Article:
The Centre will bring in the first tranche of the ₹1.35 lakh crore bank recapitalisation bonds in the upcoming batch of Supplementary Demand for Grants slated to come before the Parliament in the ongoing Winter Session, a top official said.
Without disclosing the quantum of Recap bonds that would form part of the Supplementary demand for grants, the Department of Financial Services (DFS) Secretary Rajiv Kumar told BusinessLine here that no decision has yet been taken as to whether the recap bonds would carry ‘SLR’ status or not.
The fact that Government is looking to introduce Recap Bonds through supplementary demand for grants route is a clear pointer that it wants to count such Recap bonds as part of Government borrowing, sources in banking industry said.
It may be recalled that the Finance Minister Arun Jaitley had on October 24 this year announced ₹2.11 lakh crore capital infusion in public sector banks over two years. The capital infusion plan envisaged include ₹1.35 lakh crore coming via Recap bonds and the remaining ₹76,000 crore coming through budgetary support and banks’ tapping the market.
Recap Bond eligibility
Rajiv Kumar said that the Recap bonds will not be inflationary (it does not go to the market); would be cash neutral and other details are being worked out.
He also made it clear that eligibility of banks for the Recap bonds would be a function of their performance, potential and the commitment they take to usher in reforms.
“It (getting Recap Bonds) will not come easily for all the banks. Much would depend on their performance, potential and reforms’ they commit to”, he added.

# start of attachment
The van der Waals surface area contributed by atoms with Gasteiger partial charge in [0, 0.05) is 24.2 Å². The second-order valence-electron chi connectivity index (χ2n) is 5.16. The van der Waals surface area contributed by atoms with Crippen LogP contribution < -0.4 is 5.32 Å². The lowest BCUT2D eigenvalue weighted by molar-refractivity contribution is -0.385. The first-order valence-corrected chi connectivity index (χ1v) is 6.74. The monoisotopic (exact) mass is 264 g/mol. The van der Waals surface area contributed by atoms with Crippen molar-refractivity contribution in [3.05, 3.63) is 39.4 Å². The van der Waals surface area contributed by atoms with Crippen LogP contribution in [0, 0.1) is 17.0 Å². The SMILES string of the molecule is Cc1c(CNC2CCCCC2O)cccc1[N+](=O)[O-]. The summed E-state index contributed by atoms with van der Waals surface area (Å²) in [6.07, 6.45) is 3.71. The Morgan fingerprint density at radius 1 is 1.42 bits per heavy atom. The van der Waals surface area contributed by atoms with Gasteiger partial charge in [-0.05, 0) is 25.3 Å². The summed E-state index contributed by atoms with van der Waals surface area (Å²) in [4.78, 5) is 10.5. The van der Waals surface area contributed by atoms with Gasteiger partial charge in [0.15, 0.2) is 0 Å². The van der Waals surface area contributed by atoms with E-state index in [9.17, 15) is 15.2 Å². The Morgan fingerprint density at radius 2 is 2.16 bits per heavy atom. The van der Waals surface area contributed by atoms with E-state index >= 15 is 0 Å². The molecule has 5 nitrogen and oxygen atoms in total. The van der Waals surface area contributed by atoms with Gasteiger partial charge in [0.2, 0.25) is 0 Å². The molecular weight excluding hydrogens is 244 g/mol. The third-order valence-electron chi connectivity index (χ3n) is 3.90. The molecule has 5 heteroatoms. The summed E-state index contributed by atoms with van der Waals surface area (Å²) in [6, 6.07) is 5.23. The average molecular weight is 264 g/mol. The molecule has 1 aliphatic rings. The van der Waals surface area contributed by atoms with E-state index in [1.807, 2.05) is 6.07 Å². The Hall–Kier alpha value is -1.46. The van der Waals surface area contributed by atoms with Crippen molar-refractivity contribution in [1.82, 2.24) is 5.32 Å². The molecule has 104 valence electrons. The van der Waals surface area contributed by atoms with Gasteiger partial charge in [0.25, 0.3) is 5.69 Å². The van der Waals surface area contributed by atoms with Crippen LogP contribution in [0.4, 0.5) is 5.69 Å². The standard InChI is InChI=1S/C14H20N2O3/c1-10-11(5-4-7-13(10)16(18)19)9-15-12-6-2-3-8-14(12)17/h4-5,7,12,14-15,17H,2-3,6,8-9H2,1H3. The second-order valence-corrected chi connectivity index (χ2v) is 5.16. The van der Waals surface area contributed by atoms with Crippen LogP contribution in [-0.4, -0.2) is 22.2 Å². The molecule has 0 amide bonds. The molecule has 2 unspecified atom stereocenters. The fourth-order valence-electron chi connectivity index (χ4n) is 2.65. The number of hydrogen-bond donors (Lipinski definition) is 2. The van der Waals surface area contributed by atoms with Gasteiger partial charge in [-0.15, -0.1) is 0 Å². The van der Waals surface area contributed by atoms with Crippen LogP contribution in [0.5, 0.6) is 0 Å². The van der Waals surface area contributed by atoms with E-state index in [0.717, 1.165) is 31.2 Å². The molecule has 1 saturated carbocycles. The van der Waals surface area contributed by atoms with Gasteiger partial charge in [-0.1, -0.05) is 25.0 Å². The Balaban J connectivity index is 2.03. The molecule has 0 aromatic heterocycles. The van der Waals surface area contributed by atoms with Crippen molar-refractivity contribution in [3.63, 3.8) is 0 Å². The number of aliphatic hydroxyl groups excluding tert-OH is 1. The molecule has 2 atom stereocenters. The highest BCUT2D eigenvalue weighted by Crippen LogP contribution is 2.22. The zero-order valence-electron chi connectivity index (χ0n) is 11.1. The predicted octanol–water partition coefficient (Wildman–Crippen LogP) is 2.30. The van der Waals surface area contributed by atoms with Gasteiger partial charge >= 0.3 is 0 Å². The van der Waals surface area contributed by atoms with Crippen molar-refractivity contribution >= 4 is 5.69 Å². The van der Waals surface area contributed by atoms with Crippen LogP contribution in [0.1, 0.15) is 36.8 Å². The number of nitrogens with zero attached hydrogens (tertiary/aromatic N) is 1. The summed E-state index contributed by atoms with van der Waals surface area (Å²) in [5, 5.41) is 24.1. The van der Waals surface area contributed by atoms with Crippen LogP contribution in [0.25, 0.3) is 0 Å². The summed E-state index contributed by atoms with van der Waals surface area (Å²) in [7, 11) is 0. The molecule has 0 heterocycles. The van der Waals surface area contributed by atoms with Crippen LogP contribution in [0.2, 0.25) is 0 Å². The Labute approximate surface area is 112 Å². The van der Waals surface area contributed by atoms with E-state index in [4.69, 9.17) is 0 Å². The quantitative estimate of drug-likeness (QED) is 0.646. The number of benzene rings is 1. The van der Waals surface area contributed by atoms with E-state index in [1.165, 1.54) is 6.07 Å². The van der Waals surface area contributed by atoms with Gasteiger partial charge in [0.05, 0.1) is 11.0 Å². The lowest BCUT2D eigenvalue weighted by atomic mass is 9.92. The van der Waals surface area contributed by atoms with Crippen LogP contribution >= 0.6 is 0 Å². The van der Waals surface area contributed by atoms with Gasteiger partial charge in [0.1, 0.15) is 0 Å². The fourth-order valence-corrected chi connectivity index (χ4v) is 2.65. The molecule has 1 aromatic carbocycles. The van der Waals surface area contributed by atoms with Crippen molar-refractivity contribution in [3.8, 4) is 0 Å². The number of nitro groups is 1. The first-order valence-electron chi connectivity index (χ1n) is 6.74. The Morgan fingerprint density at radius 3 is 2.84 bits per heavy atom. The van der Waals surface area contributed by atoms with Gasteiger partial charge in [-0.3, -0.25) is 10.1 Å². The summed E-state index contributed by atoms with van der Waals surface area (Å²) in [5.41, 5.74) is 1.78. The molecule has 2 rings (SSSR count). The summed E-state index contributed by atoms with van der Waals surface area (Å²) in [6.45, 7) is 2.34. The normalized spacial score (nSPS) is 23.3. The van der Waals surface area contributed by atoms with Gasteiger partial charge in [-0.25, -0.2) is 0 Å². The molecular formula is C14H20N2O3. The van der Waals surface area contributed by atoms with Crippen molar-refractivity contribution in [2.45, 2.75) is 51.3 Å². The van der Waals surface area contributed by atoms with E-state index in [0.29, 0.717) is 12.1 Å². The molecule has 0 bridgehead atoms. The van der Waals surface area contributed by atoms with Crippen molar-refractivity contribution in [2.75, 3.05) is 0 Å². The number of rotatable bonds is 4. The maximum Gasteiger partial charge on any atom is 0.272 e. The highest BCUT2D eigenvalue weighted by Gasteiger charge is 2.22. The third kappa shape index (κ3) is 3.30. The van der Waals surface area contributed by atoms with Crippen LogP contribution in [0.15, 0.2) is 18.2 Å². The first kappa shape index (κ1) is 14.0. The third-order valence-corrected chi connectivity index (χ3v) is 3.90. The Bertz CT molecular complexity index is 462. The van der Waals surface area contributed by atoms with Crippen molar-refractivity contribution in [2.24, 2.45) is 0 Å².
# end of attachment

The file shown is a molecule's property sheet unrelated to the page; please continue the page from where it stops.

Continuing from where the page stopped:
He also indicated that the actual decision on whether such Recap Bonds would carry a SLR status or not will be taken after the Parliament approval of the Supplementary Demand for Grants.
“We could, in consultation with RBI, take a decision to partly allow SLR — some tranches of Recap bonds carrying SLR and some not carrying”, Kumar said.
The Centre is hopeful that the ₹2.11 lakh crore bank recapitalisation plan will propel micro, small and medium enterprises through enhanced access to markets and help finance such firms in 30 clusters.
Non Performing Assets (NPA) of banks had increased from ₹2.75 lakh crore in March 2015 to ₹7.33 crore as on June 2017.
The Government had launched the Indradhanush scheme in 2015 to infuse ₹70,000 crore in State-run banks over four years to meet their capital requirement in line with Basel-III global risk norms. Banks were allocated ₹25,000 crore in 2015-16 and 2016-17 each; another ₹10,000 crore each will be infused in 2017-18 and